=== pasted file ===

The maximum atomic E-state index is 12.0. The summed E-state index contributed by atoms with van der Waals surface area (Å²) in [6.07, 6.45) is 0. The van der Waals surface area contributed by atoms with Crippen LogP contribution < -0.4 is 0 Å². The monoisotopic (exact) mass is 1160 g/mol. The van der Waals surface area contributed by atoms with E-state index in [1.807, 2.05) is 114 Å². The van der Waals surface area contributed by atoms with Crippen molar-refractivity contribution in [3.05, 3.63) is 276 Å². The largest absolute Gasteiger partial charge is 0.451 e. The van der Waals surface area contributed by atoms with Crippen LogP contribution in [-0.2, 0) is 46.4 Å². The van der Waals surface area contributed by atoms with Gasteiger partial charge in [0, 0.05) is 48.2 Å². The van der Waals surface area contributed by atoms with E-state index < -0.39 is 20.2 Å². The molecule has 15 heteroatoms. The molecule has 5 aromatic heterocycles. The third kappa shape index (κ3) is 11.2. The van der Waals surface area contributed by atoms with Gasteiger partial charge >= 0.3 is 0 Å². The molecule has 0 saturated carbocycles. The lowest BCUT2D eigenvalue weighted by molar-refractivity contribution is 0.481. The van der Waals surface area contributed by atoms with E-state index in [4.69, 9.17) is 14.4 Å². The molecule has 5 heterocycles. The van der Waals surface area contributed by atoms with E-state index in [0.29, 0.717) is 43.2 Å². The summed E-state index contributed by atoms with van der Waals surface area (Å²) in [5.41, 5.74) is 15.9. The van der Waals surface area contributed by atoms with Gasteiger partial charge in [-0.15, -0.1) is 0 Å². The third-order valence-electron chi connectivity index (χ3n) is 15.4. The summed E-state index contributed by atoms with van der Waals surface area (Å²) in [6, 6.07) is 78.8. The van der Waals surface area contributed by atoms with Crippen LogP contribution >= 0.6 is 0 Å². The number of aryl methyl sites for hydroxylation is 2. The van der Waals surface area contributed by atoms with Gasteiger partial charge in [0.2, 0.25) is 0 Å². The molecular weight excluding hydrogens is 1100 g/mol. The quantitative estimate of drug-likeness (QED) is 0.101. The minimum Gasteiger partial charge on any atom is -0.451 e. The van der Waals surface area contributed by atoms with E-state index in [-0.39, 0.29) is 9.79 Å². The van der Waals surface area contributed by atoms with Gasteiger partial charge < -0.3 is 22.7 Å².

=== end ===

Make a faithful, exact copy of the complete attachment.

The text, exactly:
The maximum atomic E-state index is 12.0. The summed E-state index contributed by atoms with van der Waals surface area (Å²) in [6.07, 6.45) is 0. The van der Waals surface area contributed by atoms with Crippen LogP contribution < -0.4 is 0 Å². The monoisotopic (exact) mass is 1160 g/mol. The van der Waals surface area contributed by atoms with E-state index in [1.807, 2.05) is 114 Å². The van der Waals surface area contributed by atoms with Crippen molar-refractivity contribution in [3.05, 3.63) is 276 Å². The largest absolute Gasteiger partial charge is 0.451 e. The van der Waals surface area contributed by atoms with Crippen LogP contribution in [-0.2, 0) is 46.4 Å². The van der Waals surface area contributed by atoms with Gasteiger partial charge in [0, 0.05) is 48.2 Å². The van der Waals surface area contributed by atoms with E-state index < -0.39 is 20.2 Å². The molecule has 15 heteroatoms. The molecule has 5 aromatic heterocycles. The third kappa shape index (κ3) is 11.2. The van der Waals surface area contributed by atoms with Gasteiger partial charge >= 0.3 is 0 Å². The molecule has 0 saturated carbocycles. The lowest BCUT2D eigenvalue weighted by molar-refractivity contribution is 0.481. The van der Waals surface area contributed by atoms with E-state index in [4.69, 9.17) is 14.4 Å². The molecule has 5 heterocycles. The van der Waals surface area contributed by atoms with E-state index in [0.29, 0.717) is 43.2 Å². The summed E-state index contributed by atoms with van der Waals surface area (Å²) in [5.41, 5.74) is 15.9. The van der Waals surface area contributed by atoms with Gasteiger partial charge in [-0.15, -0.1) is 0 Å². The third-order valence-electron chi connectivity index (χ3n) is 15.4. The summed E-state index contributed by atoms with van der Waals surface area (Å²) in [6, 6.07) is 78.8. The van der Waals surface area contributed by atoms with Crippen LogP contribution >= 0.6 is 0 Å². The number of aryl methyl sites for hydroxylation is 2. The van der Waals surface area contributed by atoms with Gasteiger partial charge in [0.2, 0.25) is 0 Å². The molecular weight excluding hydrogens is 1100 g/mol. The quantitative estimate of drug-likeness (QED) is 0.101. The minimum Gasteiger partial charge on any atom is -0.451 e. The van der Waals surface area contributed by atoms with E-state index in [-0.39, 0.29) is 9.79 Å². The van der Waals surface area contributed by atoms with Gasteiger partial charge < -0.3 is 22.7 Å².